Jet_jaguar's entry stood out, though, for its use of rhyme, meter, sarcasm, social commentary, and wit all rolled into a quippy poem.

Here you go: read it for yourself!

upward mobility

Our brightest minds are working hard, mankind won't suffer much longer

Praise be noble scientists who strive

to make our erections bigger, better and stronger

Taylor Houston

Column by Taylor Houston

Taylor Houston is a genuine Word Nerd living in Portland, OR where she works as a technical writer and volunteers on the marketing committee for Wordstock, a local organization dedicated to writing education. She has a BA in Creative Writing and Spanish from Hamilton College and attended Penn State's MFA program in Creative Nonfiction. She has taught writing at all levels from middle school to college to adult, and she is the creator of Writer’s Cramp, a class for adults who just want to write!

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Yossarian22's picture
Yossarian22 from Belfast, Ireland is reading Don Quixote August 1, 2013 - 10:53am

Another Beer Dear?

whether you persist to exist

or exist to resist

you can laugh at risk

if you just stay pissed.


Ivan Blanco's picture
Ivan Blanco from Miami is reading The China Syndrome: The True Story of the 21st Century's First Great Epidemic August 1, 2013 - 11:05am

The life of a working girl is never easy. I make end's meet by putting meat in my end.

Grant Williams's picture
Grant Williams from Wichita, KS is reading Friday August 1, 2013 - 11:05am

The Bright Side

Life is all sunnshine and roses.

In the end it's just full of skin cancer and pricks.

Mcdede's picture
Mcdede from Chicago burbs August 1, 2013 - 5:59pm


The undecided’s have it.
They have gone onto middle management,
the moderate wing of every party,
at least two marriages,
and have hung a jury.

mongoose4004's picture
mongoose4004 from Pennsylvania is reading The Dark Tower August 2, 2013 - 2:11pm

It's all Greek to them 

I open my mouth, to drive a point home, so meticulously sculpted in my head.

Yet, out spew idiotic stutters and babels, instead.

Christian Mott's picture
Christian Mott from the inside of a raincloud is reading The Chronicles of Narnia August 2, 2013 - 3:22pm

Simple Circle


Many a simple lad

manage to become men,

only to circle around

and be simple once again.

jet_jaguar's picture
jet_jaguar from Western Mass is reading money August 3, 2013 - 2:11pm

upward mobility


Our brightest minds are working hard, mankind won't suffer much longer

Praise be noble scientists who strive

to make our erections bigger, better and stronger




Taylor's picture
Taylor from Portland, Oregon is reading Blacktop Wasteland by S.A. Cosby August 5, 2013 - 9:56am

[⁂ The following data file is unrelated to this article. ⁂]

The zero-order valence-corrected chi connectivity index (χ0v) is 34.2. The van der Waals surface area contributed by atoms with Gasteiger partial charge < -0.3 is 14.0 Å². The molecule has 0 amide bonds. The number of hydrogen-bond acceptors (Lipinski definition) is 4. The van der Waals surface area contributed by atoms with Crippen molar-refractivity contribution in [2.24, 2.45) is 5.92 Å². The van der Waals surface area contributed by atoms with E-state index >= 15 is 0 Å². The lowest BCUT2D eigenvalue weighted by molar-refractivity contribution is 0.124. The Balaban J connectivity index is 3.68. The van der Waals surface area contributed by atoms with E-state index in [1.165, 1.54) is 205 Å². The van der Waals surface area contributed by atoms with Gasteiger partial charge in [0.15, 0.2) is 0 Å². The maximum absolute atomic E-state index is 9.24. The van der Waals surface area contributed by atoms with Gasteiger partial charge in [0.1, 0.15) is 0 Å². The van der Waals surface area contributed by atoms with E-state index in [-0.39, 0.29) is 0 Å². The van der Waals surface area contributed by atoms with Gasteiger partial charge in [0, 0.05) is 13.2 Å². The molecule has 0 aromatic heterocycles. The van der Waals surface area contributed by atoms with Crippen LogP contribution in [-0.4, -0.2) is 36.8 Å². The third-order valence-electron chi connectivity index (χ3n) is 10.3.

I'm LOVING the entries so far. Keep 'em coming!

Natale Anne's picture
Natale Anne from New York is reading The Morningstar Strain August 9, 2013 - 5:06pm

Here Lies: Another Dead Hooker
Shamed by sharing something that should never be sold;
if you're not careful, they'll take more than your soul.

TomJoad72's picture
TomJoad72 August 13, 2013 - 1:36pm

Greetings at dusk

And here you are at last,
the only thing you can count on on this earth.
" My treat, little worms, the feast is on me ! "

edgar allen foe's picture
edgar allen foe August 28, 2013 - 4:06pm

Schrödinger's Cat

Boxed up for many days,

You’re all alone and poorly fed.

But I hesitate before digging a grave;

I’m not sure you’re alive or dead.

BarryG's picture
BarryG August 15, 2013 - 9:25am

Girls who wear glasses: Continued

But even girls having poor eyesight;
Reject passes from men lacking hair and height.
While blind, Love may clearly be;
Unrefined Lust can see clearly.

Sharon's picture
Sharon from Dallas, Texas is reading Rip Off Reports on the web. It's held my interest for the last three days. August 23, 2013 - 3:23pm
Back Pocket Phone Call


Oh! My heart aches!

Haven't heard from you in a while

My phone rings and I see it's you!


'Twas only a butt dial

Jonathan Riley's picture
Jonathan Riley from Memphis, Tennessee is reading Flashover by Gordon Highland August 24, 2013 - 10:15am

Working Girl


She can slip off her clothes

but can’t close off her slip.

In a yard with stripped hoes,

She can’t hoe one darn strip.


FrannyC's picture
FrannyC September 3, 2013 - 7:41pm

Just Another Meat Suit

Day in and day out, tethered and bound to his desk, just another meat suit waiting for the butcher to throw him into the grinder.